A spring storm blanketed most of southern Saskatchewan on Wednesday causing road closures on several area highways and whiteout conditions.
The storm has also caused delays for Medavie Health Services West EMS crews when it comes to inter-facility patient transports.
Kyle Sereda, Medavie Health Services Wests’ Chief General Manager – Moose Jaw says that due to the weather and road conditions, there have only been delays to two out-of-city patient transports but expects there could be more.
“Just (delays) with routine procedures and certainly capacity within those facilities due to staffing,” says Sereda. “If personnel doesn’t show up for work procedures get changed and delayed. We are not always privy to that – whatever is booked we try to accommodate and if we have to hold them, we will. Nothing has been cancelled to my knowledge today or moved to another day.”
Sereda adds that the weather conditions have not affected or delayed the 9-1-1 calls, as the delays have just been for the out-of-city transports.
As of the time of publishing, the storm system, which is expected to bring up to 20 centimetres of snow by Friday, has shut down Highway #39 southeast of Moose Jaw to Estevan and Highway #6 south of Regina to the Canada/US Border.
In addition, travel is not recommended on highways in all directions of Moose Jaw.
In weather events like this one, Sereda explains that Medavie Services has specific protocols in place to protect the staff and patients.
One rule of thumb that they follow is that they will always make an attempt even if road conditions advise against travel.
“Crews are given the ability to make those decisions while they’re driving. Many times, they’ll attempt, they’ll go slow, and will try to navigate the weather. If it becomes unsafe based on the assessment of the crew, they will turn around or stop until they’re able to proceed or get back home safely.”
In the event EMS crews must stop temporarily to wait out the storm or have to turn around, their communication officer will remain on the line with the 9-1-1 caller to let them know what’s happening and get updates on patient conditions.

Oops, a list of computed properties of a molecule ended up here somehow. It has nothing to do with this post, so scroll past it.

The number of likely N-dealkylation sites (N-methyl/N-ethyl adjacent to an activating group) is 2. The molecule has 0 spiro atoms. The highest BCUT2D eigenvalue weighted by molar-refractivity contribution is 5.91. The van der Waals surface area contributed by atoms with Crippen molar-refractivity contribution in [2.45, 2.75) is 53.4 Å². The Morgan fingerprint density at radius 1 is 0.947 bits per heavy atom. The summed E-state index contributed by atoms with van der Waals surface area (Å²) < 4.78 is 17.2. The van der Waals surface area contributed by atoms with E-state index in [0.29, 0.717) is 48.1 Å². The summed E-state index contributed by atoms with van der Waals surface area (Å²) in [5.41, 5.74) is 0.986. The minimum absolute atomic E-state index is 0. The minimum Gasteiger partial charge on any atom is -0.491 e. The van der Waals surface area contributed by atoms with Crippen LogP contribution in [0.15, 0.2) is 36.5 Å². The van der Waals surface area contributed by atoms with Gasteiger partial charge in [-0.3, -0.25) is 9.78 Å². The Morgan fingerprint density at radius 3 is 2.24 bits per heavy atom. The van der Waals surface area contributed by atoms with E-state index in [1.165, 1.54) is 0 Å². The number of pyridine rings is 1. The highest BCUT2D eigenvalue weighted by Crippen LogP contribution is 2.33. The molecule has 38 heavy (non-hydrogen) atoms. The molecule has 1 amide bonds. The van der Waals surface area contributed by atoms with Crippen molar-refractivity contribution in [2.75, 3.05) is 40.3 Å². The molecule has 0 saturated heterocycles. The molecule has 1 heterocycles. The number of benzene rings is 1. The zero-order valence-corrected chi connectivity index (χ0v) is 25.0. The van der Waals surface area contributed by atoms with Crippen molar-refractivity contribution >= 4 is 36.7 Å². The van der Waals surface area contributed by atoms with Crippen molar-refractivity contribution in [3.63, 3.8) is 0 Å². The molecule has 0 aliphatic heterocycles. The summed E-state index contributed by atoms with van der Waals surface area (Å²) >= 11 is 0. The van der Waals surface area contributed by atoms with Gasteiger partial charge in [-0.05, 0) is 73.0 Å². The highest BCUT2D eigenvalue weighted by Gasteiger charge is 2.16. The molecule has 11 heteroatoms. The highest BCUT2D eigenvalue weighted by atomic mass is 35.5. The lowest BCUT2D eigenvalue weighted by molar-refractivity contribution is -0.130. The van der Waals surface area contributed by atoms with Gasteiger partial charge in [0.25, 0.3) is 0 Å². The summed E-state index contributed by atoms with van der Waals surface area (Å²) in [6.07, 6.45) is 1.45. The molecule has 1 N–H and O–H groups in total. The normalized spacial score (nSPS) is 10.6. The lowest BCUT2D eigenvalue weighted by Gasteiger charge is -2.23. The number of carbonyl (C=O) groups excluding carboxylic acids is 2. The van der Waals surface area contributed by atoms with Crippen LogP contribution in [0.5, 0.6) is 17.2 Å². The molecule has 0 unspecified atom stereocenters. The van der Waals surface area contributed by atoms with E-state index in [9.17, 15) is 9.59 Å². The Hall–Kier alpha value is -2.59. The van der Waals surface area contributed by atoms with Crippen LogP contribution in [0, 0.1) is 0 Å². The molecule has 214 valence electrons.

“It’s putting the paramedics themselves at risk in some cases and in others we might get to the patient and try to transport them back to the hospital. We’re also increasing the risk of safety for that patient as well. We might be able to get to you, but we do have to travel the same roads and if we get stuck, who comes out and helps the helpers.”
With the potential for road conditions to worsen throughout the day, Sereda is reminding motorists to stay safe while driving.
“Slow down! The best way to prevent the need for any service in an emergency is to slow down in these conditions and think twice before going out onto the highways if you don’t need to be the best advice in winter storms.”
The Saskatchewan RCMP is advising motorists to postpone non-essential travel until the weather and road conditions improve.
If the decision is to travel, they recommend ensuring your vehicle had enough fuel, and that you have extra warm clothes, snacks, water, a phone charger, and a snow shovel in the event you get stranded or stuck.
Also consider stocking your vehicle with traction mats, a tow rope or chain, and a booster cable.
Report highway conditions to Discover Moose Jaw by emailing firstname.lastname@example.org